FORTUNE -- During the next banking crisis, we will need speed. Remember how floundering financial firms, like Lehman Brothers, AIG (AIG, Fortune 500), and Fannie Mae (FNM, Fortune 500), contributed to fear and uncertainty - creating problems for their customers, counterparties, and the markets? Many commercial and investment banks panicked, stopped extending credit, and greatly damaged our economy and financial system.
Now, with the rumblings in the global stock market and the sovereign debt crisis in Europe, it's become clear that another banking crisis, while not necessarily imminent, could still easily happen. The Obama Administration and the G-20 representatives meeting in Basel next month are considering new regulations on single issue that caused the most damage in the last crisis: inadequate capital requirements for banks.
It's certain that better regulations can help us respond to the next crisis faster, and with less cost to the taxpayer. So here's a simple idea: require systemically important financial institutions (think Citigroup (C, Fortune 500) or Goldman Sachs (GS, Fortune 500)) to issue so-called "contingent capital," a kind of shock-absorber that would immediately kick in during a crisis to stabilize the institution and bolster its solvency.
Contingent capital could be a special kind of debt that automatically converts to common stock when the firm's regulatory capital gets depleted. In the current political maelstrom, and despite all the self-congratulating on the much-needed financial regulatory reform package that was just passed by the Senate, this practical idea hasn't gotten the attention it deserves.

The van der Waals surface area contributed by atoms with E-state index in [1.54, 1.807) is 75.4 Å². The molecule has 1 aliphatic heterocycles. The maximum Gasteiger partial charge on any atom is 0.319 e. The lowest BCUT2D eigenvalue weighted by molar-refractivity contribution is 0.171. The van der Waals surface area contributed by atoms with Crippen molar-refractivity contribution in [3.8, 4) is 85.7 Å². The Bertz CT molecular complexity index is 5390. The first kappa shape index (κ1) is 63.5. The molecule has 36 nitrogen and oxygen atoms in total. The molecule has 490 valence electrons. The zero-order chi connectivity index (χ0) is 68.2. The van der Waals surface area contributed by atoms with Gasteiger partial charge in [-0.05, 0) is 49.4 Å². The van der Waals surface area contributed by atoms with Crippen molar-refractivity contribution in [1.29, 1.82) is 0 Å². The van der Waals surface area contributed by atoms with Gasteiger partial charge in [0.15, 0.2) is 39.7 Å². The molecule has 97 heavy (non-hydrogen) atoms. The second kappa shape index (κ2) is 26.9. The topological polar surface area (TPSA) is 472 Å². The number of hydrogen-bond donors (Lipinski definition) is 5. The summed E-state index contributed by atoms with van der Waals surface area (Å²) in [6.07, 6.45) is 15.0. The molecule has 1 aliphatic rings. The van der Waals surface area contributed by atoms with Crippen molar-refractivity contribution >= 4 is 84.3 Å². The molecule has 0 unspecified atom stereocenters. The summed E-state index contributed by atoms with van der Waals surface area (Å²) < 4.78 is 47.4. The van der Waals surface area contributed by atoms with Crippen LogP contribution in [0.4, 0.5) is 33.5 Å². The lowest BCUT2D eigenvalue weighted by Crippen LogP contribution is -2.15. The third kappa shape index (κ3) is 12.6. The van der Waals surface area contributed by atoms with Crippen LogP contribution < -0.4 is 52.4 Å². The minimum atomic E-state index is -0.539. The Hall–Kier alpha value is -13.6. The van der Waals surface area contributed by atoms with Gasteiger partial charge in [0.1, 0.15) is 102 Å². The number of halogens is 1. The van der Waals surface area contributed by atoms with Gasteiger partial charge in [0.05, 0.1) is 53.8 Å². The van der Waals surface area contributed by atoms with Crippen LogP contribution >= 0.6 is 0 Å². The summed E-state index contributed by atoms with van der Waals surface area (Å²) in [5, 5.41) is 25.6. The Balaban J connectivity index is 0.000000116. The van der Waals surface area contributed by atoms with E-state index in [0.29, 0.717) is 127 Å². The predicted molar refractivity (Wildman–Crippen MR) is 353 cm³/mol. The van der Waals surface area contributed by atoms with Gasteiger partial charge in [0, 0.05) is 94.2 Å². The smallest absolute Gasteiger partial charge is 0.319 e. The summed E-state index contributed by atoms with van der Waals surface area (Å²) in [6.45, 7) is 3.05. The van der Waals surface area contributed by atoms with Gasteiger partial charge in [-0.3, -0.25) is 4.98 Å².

Left to their own devices, financial firms eventually restructure, but this takes time, something that is always short in a crisis. Managements drag their feet, unable to cope with hard decisions, or they hope the environment will improve and spare the need for massive shareholder dilution (i.e, the wiping out of their personal wealth). Existing debt is tricky to restructure, because holders of different seniority and tenure have different points of view making exchange offers and other strategies frustrating propositions.
Contigent capital: make banks bail themselves out next time
Financial crises are unpredictable and inescapable -- a function of market-driven economies, global capital flows, and information technology, and thus part of the price we pay for innovation and progress. While volatility may be unavoidable, we can get smarter at dealing with it. During a crisis, decision-makers face paralyzing uncertainty, yet must take action with lightning speed.
The faster we can recapitalize and stabilize the financial system, the faster we can get through the crash and on to recovery. During our recent downturn, it took Hank Paulson and his staff a full year to backstop banks after the collapse of the securitization markets, and it took two tries to get TARP right. Then we suffered another six months before the next administration implemented a regulatory stress test (the "SCAP" exercise) that finally prodded banks into recapitalizing. Imagine if we could have sped up this process and spared ourselves dreadful months of indecision and pain.